In the not-too-distant future, Amazon could use a drone to deliver a package from a country warehouse all the way to … a nearby farm.
And that, the government said on Tuesday, is about it.
The regulations mark the government’s first explicit efforts to define the commercial uses for the horde of small, plastic, buzzing aircraft that are invading America’s skies. The Federal Aviation Administration said commercial drones are OK so long as the drone and its payload weigh less than 55lb, stay within unaided sight of the pilot and operators pass a test every two years. In addition, each drone must have its own pilot.
While consumers have flocked to the miniature aircraft, US businesses say the problem for them is not technology. Amazon and Google, for instance, have shown prototype delivery drones that could eliminate the need for shipping via post or UPS. Executives say the holdup is a web of unclear regulation.
The government said it is comfortable with companies using drones for inspecting crops, search and rescue, aerial photography and other infrastructure inspection. But when it comes to deliveries, the Obama administration said drones are only clear for take off in a very limited set of circumstances.
The combined drone and package still has to weigh less than 55lb. The drones cannot fly over anyone not involved in the transaction and cannot fly out of sight of the pilot. That isn’t exactly what Amazon had in mind with its famous demo video of a drone touching down on a suburban driveway.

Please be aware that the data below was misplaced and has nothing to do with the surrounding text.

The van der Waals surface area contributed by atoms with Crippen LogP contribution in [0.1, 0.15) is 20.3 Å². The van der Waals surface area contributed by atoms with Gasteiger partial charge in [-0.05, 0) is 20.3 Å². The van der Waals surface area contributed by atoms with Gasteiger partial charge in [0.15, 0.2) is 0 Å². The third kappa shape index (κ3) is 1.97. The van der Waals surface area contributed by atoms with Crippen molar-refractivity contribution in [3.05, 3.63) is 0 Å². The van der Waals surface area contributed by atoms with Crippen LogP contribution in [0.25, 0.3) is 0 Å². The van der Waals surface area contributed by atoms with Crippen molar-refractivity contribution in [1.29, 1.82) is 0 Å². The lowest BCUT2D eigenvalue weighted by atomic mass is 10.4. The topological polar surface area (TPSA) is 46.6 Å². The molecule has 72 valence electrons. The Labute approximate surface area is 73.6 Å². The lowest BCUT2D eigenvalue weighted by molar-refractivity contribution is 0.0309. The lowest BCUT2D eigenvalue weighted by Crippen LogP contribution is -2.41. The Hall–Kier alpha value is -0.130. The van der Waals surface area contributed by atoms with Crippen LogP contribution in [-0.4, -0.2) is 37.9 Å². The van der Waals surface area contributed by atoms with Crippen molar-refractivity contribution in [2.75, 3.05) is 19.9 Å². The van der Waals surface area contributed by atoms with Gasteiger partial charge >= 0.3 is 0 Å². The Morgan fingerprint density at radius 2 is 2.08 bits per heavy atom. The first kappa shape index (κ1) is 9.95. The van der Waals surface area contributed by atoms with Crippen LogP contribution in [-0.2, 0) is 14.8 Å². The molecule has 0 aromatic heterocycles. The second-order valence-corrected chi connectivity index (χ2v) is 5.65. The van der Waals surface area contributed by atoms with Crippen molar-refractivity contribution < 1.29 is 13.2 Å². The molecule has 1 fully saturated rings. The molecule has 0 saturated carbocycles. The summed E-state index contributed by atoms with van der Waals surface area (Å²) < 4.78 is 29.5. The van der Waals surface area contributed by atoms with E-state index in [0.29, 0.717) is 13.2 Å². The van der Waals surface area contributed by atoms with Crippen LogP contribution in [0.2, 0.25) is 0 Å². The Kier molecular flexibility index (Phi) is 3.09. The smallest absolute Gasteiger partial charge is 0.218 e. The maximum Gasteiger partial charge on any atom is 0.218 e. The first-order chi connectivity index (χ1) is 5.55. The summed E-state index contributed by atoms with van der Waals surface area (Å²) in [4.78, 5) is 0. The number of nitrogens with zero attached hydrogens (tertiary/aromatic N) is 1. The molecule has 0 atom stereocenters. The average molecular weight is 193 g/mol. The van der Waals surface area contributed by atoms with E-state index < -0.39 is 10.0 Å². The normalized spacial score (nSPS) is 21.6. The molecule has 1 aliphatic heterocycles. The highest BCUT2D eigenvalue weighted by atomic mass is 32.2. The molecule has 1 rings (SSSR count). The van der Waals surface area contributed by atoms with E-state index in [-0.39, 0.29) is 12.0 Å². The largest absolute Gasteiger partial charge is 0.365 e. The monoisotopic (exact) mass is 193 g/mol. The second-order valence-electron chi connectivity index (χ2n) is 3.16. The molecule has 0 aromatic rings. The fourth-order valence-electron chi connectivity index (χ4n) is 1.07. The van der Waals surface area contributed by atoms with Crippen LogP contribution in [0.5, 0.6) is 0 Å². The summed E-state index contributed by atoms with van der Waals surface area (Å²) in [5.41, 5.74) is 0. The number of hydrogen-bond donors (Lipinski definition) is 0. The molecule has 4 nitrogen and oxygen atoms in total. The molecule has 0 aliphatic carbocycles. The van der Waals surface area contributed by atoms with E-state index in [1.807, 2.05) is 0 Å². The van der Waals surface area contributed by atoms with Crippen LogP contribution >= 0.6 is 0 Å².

The government said on Tuesday that Amazon had taken particular issue with its requirement to have one pilot for each drone. “Amazon asserted that the proposed restriction is based on the flawed premises that small UAS [unmanned aircraft systems] must be operated under constant manual control,” the FAA’s filing said.
The government said Google, meanwhile, argued for the ability to “present a safety case” for instances where they want to be able to fly drones over “non-participants”.
The debate doesn’t appear to be entirely about safety. The Teamsters labor union, whose membership includes truck drivers, has lobbied against letting pilots control fleets of multiple drones, “until there is technological certainty that no workers, or the general public, would be at risk from automated package delivery”, the government said.
The government said it lacks data on the safety of flying drones outside the line-of-sight of the pilot; though it said operators could apply for a waiver on a case-by-case basis.
Commercial drones can only fly during daylight and 30 minutes before sunrise and 30 minutes after sunset. Speeds must be kept under 100 mph and the drones can’t fly above 400ft (122m).
The government acknowledged that it doesn’t have the authority to regulate recreational drone flights the same way, other than to punish amateur pilots who “endanger the safety of the national airspace system”. US hobbyists are also supposed to register their drones, though it’s unclear what percentage actually do.
This article was written by Danny Yadron in San Francisco, for theguardian.com on Tuesday 21st June 2016 21.16 Europe/Londonguardian.co.uk © Guardian News and Media Limited 2010